Safety emphasized in gun program
Hubbard Police Sgt. Chris Moffitt goes over the steps children should take if they come across a gun on the playground, in school, on the school bus, at a park or anywhere. Learning the Eddie Eagle GunSafe Program guidelines of stop, don’t touch, leave the area and tell an adult are Roosevelt Elementary School students Luke Lowry and Toshenna Stone.
By LINDA M. LINONIS
People discard all sorts of stuff, including guns. Litter is unsightly, but guns are potentially lethal.
The Eddie Eagle GunSafe Program emphasizes safety in how to react if a student should come across a gun on the playground, in school, on the school bus, at a park or anywhere.
Students at Roosevelt Elementary School learned how to be “gun safe” from Sgt. Chris Moffitt of the city police force Wednesday.
Moffitt said Roosevelt second- through fourth-graders went through the 30-minute program as did kindergartners through fourth-graders at St. Patrick School.
Moffitt likened the gun safety instructions to what to do in a fire — stop, drop and roll. The gun safety guidelines are stop, don’t touch, leave the area and tell an adult.
Moffitt explained in more detail what each step means.
Stop — what you’re doing.
Don’t touch — the gun might be loaded and go off.
Leave the area — get away from the gun.
Tell an adult — find a trusted adult immediately and tell them about the gun.
The Eddie Eagle video featuring eagle-eye Eddie eagle that the students watched also brought out the point that children might encounter a gun at a grandparents’ home. The video showed children playing with old hats, radio and sports equipment in grandmother’s attic, where a long-forgotten gun was lying on the floor. Eddie Eagle swoops in to help the children do the right thing and stop what they’re doing, leave the area and tell grandmother.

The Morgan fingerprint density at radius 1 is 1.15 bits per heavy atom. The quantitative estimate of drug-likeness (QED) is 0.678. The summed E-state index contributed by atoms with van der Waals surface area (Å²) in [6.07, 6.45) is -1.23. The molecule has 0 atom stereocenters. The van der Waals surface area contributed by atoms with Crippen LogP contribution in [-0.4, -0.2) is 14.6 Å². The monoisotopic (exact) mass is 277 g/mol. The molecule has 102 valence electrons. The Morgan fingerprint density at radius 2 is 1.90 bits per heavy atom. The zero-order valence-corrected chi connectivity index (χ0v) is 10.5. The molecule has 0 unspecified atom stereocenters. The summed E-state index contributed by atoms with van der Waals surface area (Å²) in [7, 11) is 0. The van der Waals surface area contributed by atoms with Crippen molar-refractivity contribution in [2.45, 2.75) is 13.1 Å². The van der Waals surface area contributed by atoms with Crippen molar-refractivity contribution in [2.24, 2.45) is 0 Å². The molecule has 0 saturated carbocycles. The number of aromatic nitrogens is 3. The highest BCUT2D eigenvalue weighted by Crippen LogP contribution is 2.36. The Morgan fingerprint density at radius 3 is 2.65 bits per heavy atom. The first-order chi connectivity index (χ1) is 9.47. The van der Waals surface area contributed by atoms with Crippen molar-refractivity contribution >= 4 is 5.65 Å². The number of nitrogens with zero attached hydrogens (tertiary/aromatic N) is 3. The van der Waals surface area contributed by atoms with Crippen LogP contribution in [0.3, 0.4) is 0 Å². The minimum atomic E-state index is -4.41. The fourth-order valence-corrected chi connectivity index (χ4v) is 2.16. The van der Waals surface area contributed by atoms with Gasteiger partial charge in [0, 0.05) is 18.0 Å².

Moffitt said the repetition of the message in the video and his part drive the point home to the students. He gave examples of possibly coming across a gun at Harding Park or seeing a fellow student put a gun in a locker. Then he asked again what student should do and they went through the drill.
He emphasized to students that telling an adult about finding a gun isn’t being a tattletale or snitch ... it’s about keeping yourself and others safe.
Moffitt was asked how to tell difference between a loaded and unloaded gun. “I’ve been a police officer 21 years and can’t tell the difference,” he told the students. “Just think of a gun being loaded all the time ... and follow Eddie Eagle’s tips.
The police sergeant did note that toy guns are now marked with orange or red tips.
“Every year, children and adults are injured or killed in gun incidents,” Moffitt said. He noted that incidents in the Mahoning Valley and recently in Texas of children finding a gun and then picking it up have led to tragedy.
In a question-and-answer session after the video and program, children were curious about the police sergeant’s belt and what was on it. “These are tools to help keep me safe and help protect you,” he told them of his gun, handcuffs and Taser.
He told the students that he would prefer not to use his gun so he may use a taser or pepper spray to subdue someone. “I’ve used my baton to pick up a snake,” he said.
Ray Soloman, Roosevelt principal, said, “This is a great partnership with the school and city and township police.”
He said the children have a positive experience interacting with police. “They feel at ease talking to police.”